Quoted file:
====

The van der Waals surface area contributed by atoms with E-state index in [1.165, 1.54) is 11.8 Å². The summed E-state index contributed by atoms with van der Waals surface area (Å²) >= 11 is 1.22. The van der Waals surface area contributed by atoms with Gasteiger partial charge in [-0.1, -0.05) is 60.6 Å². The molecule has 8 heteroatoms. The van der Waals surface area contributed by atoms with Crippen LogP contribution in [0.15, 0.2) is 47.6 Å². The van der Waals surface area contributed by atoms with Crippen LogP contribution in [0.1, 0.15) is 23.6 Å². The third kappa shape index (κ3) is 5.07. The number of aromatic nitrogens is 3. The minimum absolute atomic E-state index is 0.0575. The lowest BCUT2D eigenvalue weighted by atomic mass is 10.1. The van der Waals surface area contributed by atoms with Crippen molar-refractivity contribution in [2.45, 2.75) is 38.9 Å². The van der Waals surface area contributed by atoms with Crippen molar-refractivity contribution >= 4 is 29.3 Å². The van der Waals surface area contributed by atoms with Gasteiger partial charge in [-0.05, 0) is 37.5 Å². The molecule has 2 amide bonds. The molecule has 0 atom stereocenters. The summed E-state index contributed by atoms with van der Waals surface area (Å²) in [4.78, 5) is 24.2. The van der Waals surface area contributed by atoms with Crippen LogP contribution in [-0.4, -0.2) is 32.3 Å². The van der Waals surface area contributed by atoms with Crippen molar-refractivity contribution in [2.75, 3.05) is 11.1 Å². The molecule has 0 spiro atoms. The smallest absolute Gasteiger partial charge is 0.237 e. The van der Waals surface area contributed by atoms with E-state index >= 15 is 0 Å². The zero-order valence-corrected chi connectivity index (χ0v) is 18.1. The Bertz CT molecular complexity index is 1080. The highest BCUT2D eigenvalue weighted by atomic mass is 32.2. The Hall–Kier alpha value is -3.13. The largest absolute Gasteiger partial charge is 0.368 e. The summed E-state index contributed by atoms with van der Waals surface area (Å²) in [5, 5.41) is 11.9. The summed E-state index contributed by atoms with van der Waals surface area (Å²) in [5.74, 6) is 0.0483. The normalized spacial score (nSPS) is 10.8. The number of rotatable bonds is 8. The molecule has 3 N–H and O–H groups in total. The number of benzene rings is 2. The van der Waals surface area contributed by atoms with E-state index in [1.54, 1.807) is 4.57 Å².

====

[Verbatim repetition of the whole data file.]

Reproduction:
The van der Waals surface area contributed by atoms with E-state index in [1.165, 1.54) is 11.8 Å². The summed E-state index contributed by atoms with van der Waals surface area (Å²) >= 11 is 1.22. The van der Waals surface area contributed by atoms with Gasteiger partial charge in [-0.1, -0.05) is 60.6 Å². The molecule has 8 heteroatoms. The van der Waals surface area contributed by atoms with Crippen LogP contribution in [0.15, 0.2) is 47.6 Å². The van der Waals surface area contributed by atoms with Crippen LogP contribution in [0.1, 0.15) is 23.6 Å². The third kappa shape index (κ3) is 5.07. The number of aromatic nitrogens is 3. The minimum absolute atomic E-state index is 0.0575. The lowest BCUT2D eigenvalue weighted by atomic mass is 10.1. The van der Waals surface area contributed by atoms with Crippen molar-refractivity contribution in [2.45, 2.75) is 38.9 Å². The van der Waals surface area contributed by atoms with Crippen molar-refractivity contribution >= 4 is 29.3 Å². The van der Waals surface area contributed by atoms with Gasteiger partial charge in [-0.05, 0) is 37.5 Å². The molecule has 2 amide bonds. The molecule has 0 atom stereocenters. The summed E-state index contributed by atoms with van der Waals surface area (Å²) in [4.78, 5) is 24.2. The van der Waals surface area contributed by atoms with Crippen LogP contribution in [-0.4, -0.2) is 32.3 Å². The van der Waals surface area contributed by atoms with Crippen molar-refractivity contribution in [2.75, 3.05) is 11.1 Å². The molecule has 0 spiro atoms. The smallest absolute Gasteiger partial charge is 0.237 e. The van der Waals surface area contributed by atoms with E-state index >= 15 is 0 Å². The zero-order valence-corrected chi connectivity index (χ0v) is 18.1. The Bertz CT molecular complexity index is 1080. The highest BCUT2D eigenvalue weighted by atomic mass is 32.2. The Hall–Kier alpha value is -3.13. The largest absolute Gasteiger partial charge is 0.368 e. The summed E-state index contributed by atoms with van der Waals surface area (Å²) in [5, 5.41) is 11.9. The summed E-state index contributed by atoms with van der Waals surface area (Å²) in [5.74, 6) is 0.0483. The normalized spacial score (nSPS) is 10.8. The number of rotatable bonds is 8. The molecule has 3 N–H and O–H groups in total. The number of benzene rings is 2. The van der Waals surface area contributed by atoms with E-state index in [1.54, 1.807) is 4.57 Å².